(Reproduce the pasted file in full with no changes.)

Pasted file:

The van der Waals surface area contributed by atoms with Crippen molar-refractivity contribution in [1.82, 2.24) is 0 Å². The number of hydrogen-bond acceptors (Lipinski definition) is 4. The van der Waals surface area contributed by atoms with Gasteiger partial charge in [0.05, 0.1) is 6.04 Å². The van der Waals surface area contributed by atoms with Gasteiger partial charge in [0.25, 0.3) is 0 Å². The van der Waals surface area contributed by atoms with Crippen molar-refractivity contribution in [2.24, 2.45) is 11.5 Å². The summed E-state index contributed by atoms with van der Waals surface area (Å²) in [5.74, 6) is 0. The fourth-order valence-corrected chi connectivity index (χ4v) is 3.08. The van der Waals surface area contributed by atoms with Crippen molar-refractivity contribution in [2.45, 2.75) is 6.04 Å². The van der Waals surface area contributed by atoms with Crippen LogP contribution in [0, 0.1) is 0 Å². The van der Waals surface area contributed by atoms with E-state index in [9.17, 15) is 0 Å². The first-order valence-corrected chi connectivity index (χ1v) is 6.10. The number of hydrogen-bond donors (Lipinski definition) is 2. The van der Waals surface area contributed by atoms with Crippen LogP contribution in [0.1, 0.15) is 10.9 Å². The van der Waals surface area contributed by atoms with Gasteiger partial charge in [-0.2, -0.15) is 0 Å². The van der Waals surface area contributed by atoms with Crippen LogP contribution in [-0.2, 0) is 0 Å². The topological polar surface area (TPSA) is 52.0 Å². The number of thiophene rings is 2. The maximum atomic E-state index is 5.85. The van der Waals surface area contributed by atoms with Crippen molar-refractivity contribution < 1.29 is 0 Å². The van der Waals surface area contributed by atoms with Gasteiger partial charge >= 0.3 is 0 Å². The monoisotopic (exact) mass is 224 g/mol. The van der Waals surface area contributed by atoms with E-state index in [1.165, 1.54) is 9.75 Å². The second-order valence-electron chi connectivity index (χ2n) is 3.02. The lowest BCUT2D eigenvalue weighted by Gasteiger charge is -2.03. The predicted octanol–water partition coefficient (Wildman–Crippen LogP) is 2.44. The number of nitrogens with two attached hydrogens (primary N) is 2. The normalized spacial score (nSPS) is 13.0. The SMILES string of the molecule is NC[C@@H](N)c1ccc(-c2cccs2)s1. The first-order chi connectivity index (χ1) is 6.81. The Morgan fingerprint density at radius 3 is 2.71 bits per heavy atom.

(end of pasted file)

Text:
The van der Waals surface area contributed by atoms with Crippen molar-refractivity contribution in [1.82, 2.24) is 0 Å². The number of hydrogen-bond acceptors (Lipinski definition) is 4. The van der Waals surface area contributed by atoms with Gasteiger partial charge in [0.05, 0.1) is 6.04 Å². The van der Waals surface area contributed by atoms with Gasteiger partial charge in [0.25, 0.3) is 0 Å². The van der Waals surface area contributed by atoms with Crippen molar-refractivity contribution in [2.24, 2.45) is 11.5 Å². The summed E-state index contributed by atoms with van der Waals surface area (Å²) in [5.74, 6) is 0. The fourth-order valence-corrected chi connectivity index (χ4v) is 3.08. The van der Waals surface area contributed by atoms with Crippen molar-refractivity contribution in [2.45, 2.75) is 6.04 Å². The van der Waals surface area contributed by atoms with Crippen LogP contribution in [0, 0.1) is 0 Å². The van der Waals surface area contributed by atoms with E-state index in [9.17, 15) is 0 Å². The first-order valence-corrected chi connectivity index (χ1v) is 6.10. The number of hydrogen-bond donors (Lipinski definition) is 2. The van der Waals surface area contributed by atoms with Crippen LogP contribution in [0.1, 0.15) is 10.9 Å². The van der Waals surface area contributed by atoms with Gasteiger partial charge in [-0.2, -0.15) is 0 Å². The van der Waals surface area contributed by atoms with Crippen LogP contribution in [-0.2, 0) is 0 Å². The topological polar surface area (TPSA) is 52.0 Å². The number of thiophene rings is 2. The maximum atomic E-state index is 5.85. The van der Waals surface area contributed by atoms with Crippen molar-refractivity contribution < 1.29 is 0 Å². The van der Waals surface area contributed by atoms with Gasteiger partial charge >= 0.3 is 0 Å². The monoisotopic (exact) mass is 224 g/mol. The van der Waals surface area contributed by atoms with E-state index in [1.165, 1.54) is 9.75 Å². The second-order valence-electron chi connectivity index (χ2n) is 3.02. The lowest BCUT2D eigenvalue weighted by Gasteiger charge is -2.03. The predicted octanol–water partition coefficient (Wildman–Crippen LogP) is 2.44. The number of nitrogens with two attached hydrogens (primary N) is 2. The normalized spacial score (nSPS) is 13.0. The SMILES string of the molecule is NC[C@@H](N)c1ccc(-c2cccs2)s1. The first-order chi connectivity index (χ1) is 6.81. The Morgan fingerprint density at radius 3 is 2.71 bits per heavy atom.